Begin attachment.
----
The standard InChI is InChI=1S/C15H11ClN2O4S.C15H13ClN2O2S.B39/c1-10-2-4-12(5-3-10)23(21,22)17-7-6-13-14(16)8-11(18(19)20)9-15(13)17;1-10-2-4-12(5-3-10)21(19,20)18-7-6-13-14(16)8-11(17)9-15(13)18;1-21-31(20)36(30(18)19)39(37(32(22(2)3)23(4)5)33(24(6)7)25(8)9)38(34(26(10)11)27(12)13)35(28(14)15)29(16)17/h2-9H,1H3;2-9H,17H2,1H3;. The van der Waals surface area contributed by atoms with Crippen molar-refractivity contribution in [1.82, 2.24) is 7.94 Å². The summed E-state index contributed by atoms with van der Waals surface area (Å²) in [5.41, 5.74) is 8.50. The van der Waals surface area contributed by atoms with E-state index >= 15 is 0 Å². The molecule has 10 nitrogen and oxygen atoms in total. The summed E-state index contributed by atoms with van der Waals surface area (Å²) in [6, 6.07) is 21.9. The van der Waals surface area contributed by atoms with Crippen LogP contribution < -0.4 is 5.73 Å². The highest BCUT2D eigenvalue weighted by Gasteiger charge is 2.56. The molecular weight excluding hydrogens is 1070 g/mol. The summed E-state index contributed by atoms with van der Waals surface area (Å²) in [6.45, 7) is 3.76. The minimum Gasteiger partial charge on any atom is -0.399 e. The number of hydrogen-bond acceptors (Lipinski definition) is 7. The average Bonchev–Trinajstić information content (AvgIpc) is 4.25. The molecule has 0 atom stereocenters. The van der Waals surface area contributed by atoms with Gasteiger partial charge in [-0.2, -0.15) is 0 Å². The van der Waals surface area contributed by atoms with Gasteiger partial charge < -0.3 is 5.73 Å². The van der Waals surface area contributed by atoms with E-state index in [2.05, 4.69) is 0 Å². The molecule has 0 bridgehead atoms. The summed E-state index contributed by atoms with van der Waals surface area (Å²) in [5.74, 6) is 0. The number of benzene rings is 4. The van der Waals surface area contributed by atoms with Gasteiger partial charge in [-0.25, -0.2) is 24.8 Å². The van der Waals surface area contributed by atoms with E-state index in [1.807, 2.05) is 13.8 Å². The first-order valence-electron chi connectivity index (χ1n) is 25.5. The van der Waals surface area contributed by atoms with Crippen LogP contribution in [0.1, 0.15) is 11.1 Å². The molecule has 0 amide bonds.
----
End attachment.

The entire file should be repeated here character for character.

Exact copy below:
The standard InChI is InChI=1S/C15H11ClN2O4S.C15H13ClN2O2S.B39/c1-10-2-4-12(5-3-10)23(21,22)17-7-6-13-14(16)8-11(18(19)20)9-15(13)17;1-10-2-4-12(5-3-10)21(19,20)18-7-6-13-14(16)8-11(17)9-15(13)18;1-21-31(20)36(30(18)19)39(37(32(22(2)3)23(4)5)33(24(6)7)25(8)9)38(34(26(10)11)27(12)13)35(28(14)15)29(16)17/h2-9H,1H3;2-9H,17H2,1H3;. The van der Waals surface area contributed by atoms with Crippen molar-refractivity contribution in [1.82, 2.24) is 7.94 Å². The summed E-state index contributed by atoms with van der Waals surface area (Å²) in [5.41, 5.74) is 8.50. The van der Waals surface area contributed by atoms with E-state index >= 15 is 0 Å². The molecule has 10 nitrogen and oxygen atoms in total. The summed E-state index contributed by atoms with van der Waals surface area (Å²) in [6, 6.07) is 21.9. The van der Waals surface area contributed by atoms with Crippen LogP contribution < -0.4 is 5.73 Å². The highest BCUT2D eigenvalue weighted by Gasteiger charge is 2.56. The molecular weight excluding hydrogens is 1070 g/mol. The summed E-state index contributed by atoms with van der Waals surface area (Å²) in [6.45, 7) is 3.76. The minimum Gasteiger partial charge on any atom is -0.399 e. The number of hydrogen-bond acceptors (Lipinski definition) is 7. The average Bonchev–Trinajstić information content (AvgIpc) is 4.25. The molecule has 0 atom stereocenters. The van der Waals surface area contributed by atoms with Gasteiger partial charge in [-0.2, -0.15) is 0 Å². The van der Waals surface area contributed by atoms with Gasteiger partial charge < -0.3 is 5.73 Å². The van der Waals surface area contributed by atoms with E-state index in [2.05, 4.69) is 0 Å². The molecule has 0 bridgehead atoms. The summed E-state index contributed by atoms with van der Waals surface area (Å²) in [5.74, 6) is 0. The number of benzene rings is 4. The van der Waals surface area contributed by atoms with Gasteiger partial charge in [-0.25, -0.2) is 24.8 Å². The van der Waals surface area contributed by atoms with E-state index in [1.807, 2.05) is 13.8 Å². The first-order valence-electron chi connectivity index (χ1n) is 25.5. The van der Waals surface area contributed by atoms with Crippen LogP contribution in [0.1, 0.15) is 11.1 Å². The molecule has 0 amide bonds.